Henoch-Schönlein purpura (HSP) is a disease that causes small blood vessels to become inflamed and leak blood. It gets its name from two German doctors, Johann Schönlein and Eduard Henoch, who described it in their patients in the 1800s.
The hallmark symptom of HSP is a raised purple-colored rash on the lower legs and buttocks. The spots of the rash can look like bruises. HSP can also cause joint swelling, gastrointestinal (GI) symptoms, and kidney problems.
The main symptom of HSP is a raised red-purple spotted rash that appears on the legs, feet, and buttocks. The rash can also show up on the face, arms, chest, and trunk. The spots in the rash look like bruises. If you press on the rash, it will stay purple rather than turning white.
HSP also affects the joints, intestines, kidneys, and other systems, causing symptoms like these:
- pain and swelling in the joints, especially the knees and ankles
- GI symptoms like nausea, vomiting, stomach pain, and bloody stools
- blood in the urine (which may be too tiny to see) and other signs of kidney damage
- swelling of the testicles (in some boys with HSP)
- seizures (rarely)
Joint pain and GI symptoms can start up to 2 weeks before the rash appears.
Sometimes, this disease can permanently damage the kidneys.
HSP causes inflammation in small blood vessels. As the blood vessels become inflamed, they can leak blood into the skin, which causes the rash. Blood can also leak in the abdomen and kidneys.
HSP appears to be caused by an overactive response of the immune system. Normally, the immune system produces proteins called antibodies that seek out and destroy foreign invaders like bacteria and viruses. In the case of HSP, a particular antibody (IgA) settles into blood vessel walls, causing inflammation.
Up to half of people who get HSP have a cold or other respiratory tract infection a week or so before the rash. These infections might trigger the immune system to overreact and release antibodies that attack the blood vessels. HSP itself isn’t contagious, but the condition that started it can be catching.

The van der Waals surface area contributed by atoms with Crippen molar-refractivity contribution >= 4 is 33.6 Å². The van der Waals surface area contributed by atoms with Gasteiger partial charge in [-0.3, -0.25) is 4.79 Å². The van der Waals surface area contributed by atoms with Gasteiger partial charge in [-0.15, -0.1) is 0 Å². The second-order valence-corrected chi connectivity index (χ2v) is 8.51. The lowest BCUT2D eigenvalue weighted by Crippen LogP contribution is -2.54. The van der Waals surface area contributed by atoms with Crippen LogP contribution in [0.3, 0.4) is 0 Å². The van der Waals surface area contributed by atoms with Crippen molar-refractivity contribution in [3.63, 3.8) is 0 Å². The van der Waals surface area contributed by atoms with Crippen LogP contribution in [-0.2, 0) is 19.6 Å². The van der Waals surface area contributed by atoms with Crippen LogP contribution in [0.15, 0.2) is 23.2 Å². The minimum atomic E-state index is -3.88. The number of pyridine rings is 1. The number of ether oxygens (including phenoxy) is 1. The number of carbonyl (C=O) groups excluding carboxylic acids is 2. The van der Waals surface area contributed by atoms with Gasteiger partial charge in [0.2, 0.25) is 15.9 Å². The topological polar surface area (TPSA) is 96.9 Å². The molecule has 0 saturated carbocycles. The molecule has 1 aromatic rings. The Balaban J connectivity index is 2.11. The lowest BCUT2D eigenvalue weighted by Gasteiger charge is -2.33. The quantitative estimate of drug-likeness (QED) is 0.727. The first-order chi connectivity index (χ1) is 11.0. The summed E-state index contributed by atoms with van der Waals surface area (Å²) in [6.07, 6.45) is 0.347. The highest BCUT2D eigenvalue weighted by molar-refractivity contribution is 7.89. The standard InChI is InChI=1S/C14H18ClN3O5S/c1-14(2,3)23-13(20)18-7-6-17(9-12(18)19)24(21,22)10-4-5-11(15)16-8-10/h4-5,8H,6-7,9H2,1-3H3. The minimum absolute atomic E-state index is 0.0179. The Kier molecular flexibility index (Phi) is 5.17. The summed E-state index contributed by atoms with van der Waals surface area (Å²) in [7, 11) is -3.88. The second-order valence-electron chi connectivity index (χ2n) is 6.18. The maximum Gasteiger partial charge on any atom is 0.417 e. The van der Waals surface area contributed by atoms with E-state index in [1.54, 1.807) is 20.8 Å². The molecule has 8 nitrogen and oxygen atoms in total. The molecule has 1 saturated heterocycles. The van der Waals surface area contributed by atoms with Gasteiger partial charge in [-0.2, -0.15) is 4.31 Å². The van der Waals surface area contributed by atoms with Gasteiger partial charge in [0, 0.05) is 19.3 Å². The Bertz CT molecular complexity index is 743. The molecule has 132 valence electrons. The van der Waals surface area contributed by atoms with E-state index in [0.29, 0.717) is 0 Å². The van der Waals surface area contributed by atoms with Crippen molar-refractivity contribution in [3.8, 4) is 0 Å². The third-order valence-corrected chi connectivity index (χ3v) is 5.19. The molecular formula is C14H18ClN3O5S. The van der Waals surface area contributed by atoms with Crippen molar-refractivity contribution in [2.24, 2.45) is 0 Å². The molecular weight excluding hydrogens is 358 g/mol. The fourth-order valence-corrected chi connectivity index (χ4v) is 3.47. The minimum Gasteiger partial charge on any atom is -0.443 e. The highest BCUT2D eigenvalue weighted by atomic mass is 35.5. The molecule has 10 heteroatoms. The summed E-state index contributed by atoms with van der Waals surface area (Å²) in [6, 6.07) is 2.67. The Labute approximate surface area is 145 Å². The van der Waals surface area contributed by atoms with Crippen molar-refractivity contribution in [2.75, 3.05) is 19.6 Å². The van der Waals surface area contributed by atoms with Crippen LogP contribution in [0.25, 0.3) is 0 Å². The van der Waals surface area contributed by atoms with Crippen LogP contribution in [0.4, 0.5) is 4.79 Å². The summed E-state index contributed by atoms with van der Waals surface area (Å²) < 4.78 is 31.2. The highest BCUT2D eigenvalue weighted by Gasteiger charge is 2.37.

HSP triggers may include:
- infections such as strep throat, chickenpox, measles, hepatitis, and HIV
- certain medicines
- insect bites
- exposure to cold weather
There may also be genes linked to HSP, because it sometimes runs in families.
You don’t usually need to treat Henoch-Schönlein purpura. It will go away on its own within a few weeks. Rest, fluids, and over-the-counter pain relievers such as ibuprofen or acetaminophen can help you or your child feel better.
Ask your doctor before taking nonsteroidal anti-inflammatory drugs (NSAIDs) like naproxen or ibuprofen if you have GI symptoms. NSAIDs can sometimes make these symptoms worse. NSAIDs should also be avoided in cases of kidney inflammation or injury.
For severe symptoms, doctors sometimes prescribe a short course of steroids. These drugs bring down inflammation in the body. Because steroids can cause significant side effects, you should closely follow your doctor’s instructions for taking the medication. Medicines that suppress the immune system, such as cyclophosphamide (Cytoxan) may be used to treat kidney injury.
If complications occur within your intestinal system, you may require surgery to fix it.
Your doctor will examine you or your child for HSP symptoms, including a rash and joint pain.
Tests like these can help diagnose HSP and rule out other diseases with similar symptoms:
- Blood tests. These can evaluate white and red blood cell counts, inflammation, and kidney function
- Urine test. The doctor may check for blood or protein in your urine, a sign that your kidneys have been damaged.
- Biopsy. Your doctor might remove a small piece of your skin and send it to a lab for testing. This test looks for an antibody called IgA, which is deposited in the skin and blood vessels of people with HSP. A kidney biopsy can test for kidney damage.
- Ultrasound. This test uses sound waves to create pictures from inside your abdomen. It can provide a closer look at the abdominal organs and kidneys.
- CT scan. This test can be used to evaluate abdominal pain and rule out other causes.
More than 90 percent of HSP cases are in children, especially those between the ages of 2 and 6. The disease tends to be milder in kids than in adults. Adults are more likely to have pus-filled sores in their rash. They also get kidney damage more often with the condition.
In children, HSP usually gets better within a few weeks. Symptoms can last longer in adults.
Most of the time, Henoch-Schönlein purpura gets better on its own within a month. However, the disease can reoccur.
HSP can cause complications. Adults can develop kidney damage that may be severe enough to require dialysis or a kidney transplant. Rarely, a section of the bowel can collapse in on itself and cause a blockage. This is called intussusception, and it can be serious.
In pregnant women, HSP can cause kidney injury leading to complications like high blood pressure and protein in the urine.